The Caffeine Curse: Why Coffee Shops Have Always Signaled Urban Change

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‘There’s this myth that coffee shops were once egalitarian spaces’ … Look Mum No Hands in Clerkenwell, London. Photograph: Antonio Olmos


Coffee shops take flak for being markers of gentrification. But they might not be so different now from the social and intellectual hubs of 350 years ago

From Rosie Spinks at The Guardian / 04.08.2016

The fact that the Proud East is one of about five similar cafes within a five-minute walk in this Dalston neighbourhood brings to mind the fact that, in the past decade or so, the words: “There are a lot of coffee shops opening up around there” has become a precursor for: “There goes the neighbourhood.”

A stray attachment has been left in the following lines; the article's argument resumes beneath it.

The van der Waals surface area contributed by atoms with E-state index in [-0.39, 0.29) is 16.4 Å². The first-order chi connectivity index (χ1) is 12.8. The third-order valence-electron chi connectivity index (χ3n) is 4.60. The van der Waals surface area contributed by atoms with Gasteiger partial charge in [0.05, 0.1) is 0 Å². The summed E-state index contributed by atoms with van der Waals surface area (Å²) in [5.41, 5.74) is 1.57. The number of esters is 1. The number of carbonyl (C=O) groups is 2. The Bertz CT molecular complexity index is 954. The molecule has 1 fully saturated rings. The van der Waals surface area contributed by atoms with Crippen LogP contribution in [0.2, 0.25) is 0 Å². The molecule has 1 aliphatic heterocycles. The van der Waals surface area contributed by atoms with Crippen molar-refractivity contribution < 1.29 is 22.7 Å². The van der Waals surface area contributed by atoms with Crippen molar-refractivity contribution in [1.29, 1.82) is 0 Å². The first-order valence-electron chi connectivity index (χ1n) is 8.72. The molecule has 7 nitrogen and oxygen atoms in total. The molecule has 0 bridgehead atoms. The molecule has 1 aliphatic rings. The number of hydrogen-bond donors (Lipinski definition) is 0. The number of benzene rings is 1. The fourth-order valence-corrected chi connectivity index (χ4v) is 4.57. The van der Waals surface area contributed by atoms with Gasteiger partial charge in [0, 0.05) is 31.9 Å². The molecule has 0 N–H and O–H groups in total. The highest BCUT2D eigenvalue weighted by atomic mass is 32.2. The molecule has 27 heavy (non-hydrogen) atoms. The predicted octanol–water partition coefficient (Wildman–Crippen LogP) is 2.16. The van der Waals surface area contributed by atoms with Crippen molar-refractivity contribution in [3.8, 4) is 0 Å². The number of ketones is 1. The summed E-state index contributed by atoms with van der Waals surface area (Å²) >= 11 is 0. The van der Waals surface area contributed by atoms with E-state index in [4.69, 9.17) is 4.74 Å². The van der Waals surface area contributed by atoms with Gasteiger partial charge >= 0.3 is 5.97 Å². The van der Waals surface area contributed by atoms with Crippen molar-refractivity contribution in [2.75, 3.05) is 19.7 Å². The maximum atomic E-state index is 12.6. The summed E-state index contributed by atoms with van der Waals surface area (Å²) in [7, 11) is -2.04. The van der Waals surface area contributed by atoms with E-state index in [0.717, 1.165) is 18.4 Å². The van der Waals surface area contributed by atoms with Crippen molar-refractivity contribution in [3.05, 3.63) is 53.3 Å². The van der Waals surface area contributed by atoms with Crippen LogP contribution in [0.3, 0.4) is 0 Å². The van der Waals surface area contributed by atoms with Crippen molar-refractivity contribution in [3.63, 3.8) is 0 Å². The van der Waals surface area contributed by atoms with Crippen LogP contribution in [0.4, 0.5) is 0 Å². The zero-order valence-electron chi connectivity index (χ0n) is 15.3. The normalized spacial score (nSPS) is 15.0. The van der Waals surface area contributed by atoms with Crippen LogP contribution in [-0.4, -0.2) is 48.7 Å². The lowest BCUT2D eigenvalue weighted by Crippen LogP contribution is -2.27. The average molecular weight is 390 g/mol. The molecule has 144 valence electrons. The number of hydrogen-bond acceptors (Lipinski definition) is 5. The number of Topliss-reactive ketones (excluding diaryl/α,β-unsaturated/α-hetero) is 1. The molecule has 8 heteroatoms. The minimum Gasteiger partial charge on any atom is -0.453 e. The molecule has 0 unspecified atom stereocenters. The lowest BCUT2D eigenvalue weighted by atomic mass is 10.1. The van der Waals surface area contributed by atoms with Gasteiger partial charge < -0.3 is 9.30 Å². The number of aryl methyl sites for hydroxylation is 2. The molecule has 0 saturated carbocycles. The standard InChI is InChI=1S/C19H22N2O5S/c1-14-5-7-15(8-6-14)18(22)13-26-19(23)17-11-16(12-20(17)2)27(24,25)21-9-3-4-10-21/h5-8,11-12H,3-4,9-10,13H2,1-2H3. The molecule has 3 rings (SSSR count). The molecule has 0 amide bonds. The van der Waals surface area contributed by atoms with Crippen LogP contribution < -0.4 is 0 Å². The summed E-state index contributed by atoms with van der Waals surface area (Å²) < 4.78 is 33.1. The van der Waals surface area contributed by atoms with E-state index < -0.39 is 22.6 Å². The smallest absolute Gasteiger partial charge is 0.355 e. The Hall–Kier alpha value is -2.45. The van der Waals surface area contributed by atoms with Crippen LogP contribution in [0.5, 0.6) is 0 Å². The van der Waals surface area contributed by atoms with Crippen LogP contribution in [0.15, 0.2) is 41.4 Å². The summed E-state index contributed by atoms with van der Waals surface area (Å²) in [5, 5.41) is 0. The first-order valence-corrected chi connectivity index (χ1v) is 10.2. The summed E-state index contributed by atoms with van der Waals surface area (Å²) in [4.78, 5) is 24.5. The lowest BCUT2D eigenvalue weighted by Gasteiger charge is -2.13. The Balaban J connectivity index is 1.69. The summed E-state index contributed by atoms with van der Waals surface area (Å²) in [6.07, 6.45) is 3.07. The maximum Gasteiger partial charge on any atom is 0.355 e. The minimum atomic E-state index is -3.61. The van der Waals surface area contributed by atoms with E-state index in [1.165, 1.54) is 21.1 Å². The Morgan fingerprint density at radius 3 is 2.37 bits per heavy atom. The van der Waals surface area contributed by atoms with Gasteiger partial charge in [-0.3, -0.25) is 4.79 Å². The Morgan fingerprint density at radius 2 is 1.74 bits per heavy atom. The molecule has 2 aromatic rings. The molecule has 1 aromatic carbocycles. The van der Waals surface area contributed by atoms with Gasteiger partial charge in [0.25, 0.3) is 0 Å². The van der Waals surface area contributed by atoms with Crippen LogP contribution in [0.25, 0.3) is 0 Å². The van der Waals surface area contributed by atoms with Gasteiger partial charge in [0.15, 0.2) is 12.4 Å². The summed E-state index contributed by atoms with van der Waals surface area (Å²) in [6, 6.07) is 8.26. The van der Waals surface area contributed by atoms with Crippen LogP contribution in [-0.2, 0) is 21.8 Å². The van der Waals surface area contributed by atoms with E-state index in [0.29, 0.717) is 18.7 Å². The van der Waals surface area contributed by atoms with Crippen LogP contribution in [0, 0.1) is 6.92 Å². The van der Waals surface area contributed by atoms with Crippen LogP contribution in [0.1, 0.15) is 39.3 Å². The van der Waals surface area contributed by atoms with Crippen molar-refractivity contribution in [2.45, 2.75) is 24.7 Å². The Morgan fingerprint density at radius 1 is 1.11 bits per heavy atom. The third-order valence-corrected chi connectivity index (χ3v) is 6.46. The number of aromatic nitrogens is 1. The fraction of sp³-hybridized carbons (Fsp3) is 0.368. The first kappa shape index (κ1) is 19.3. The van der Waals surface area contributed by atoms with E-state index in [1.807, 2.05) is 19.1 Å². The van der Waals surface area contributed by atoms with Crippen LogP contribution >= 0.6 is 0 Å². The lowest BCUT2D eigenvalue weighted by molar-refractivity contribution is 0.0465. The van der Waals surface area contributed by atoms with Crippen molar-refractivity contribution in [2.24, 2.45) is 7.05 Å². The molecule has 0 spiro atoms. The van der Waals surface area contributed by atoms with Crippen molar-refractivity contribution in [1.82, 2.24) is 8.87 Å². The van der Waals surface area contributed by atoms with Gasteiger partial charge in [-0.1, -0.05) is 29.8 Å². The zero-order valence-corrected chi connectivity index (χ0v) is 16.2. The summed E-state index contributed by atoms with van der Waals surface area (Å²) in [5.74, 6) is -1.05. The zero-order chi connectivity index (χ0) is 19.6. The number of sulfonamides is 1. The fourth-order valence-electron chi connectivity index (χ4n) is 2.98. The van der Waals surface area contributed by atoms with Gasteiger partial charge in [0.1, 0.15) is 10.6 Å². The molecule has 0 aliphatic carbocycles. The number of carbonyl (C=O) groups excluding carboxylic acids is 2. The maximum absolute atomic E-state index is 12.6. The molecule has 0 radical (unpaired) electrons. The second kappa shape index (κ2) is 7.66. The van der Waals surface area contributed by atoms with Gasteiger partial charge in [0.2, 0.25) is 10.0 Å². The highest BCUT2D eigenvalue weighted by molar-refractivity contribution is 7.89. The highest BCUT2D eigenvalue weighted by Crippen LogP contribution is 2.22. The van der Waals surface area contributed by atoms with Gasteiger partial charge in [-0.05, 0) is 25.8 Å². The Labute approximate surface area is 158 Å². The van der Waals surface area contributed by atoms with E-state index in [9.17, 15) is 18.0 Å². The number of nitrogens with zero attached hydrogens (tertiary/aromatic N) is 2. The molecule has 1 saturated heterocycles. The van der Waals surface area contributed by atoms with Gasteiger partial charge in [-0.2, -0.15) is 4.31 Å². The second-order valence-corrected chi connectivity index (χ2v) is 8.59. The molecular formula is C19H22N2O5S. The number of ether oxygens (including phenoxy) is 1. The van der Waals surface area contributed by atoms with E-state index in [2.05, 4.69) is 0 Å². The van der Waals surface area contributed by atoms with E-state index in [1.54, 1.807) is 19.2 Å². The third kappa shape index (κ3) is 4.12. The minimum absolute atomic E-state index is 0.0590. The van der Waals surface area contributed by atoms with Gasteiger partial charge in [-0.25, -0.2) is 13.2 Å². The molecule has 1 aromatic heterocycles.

But if Green – who as well as being a regular is also a coffee historian, earned his PhD from Oxford and leads historical coffee tours around London – had his way, coffee houses like the Proud East would help facilitate something entirely different than gentrification: meaningful interaction.

One can almost imagine Green walking into a late 17th-century London coffee house and uttering the salutation that, he says, was de rigueur: “What news have you?” Today, it’s fair to say that’s been replaced by a more modern (and loathed) version: “What’s the WiFi password?”

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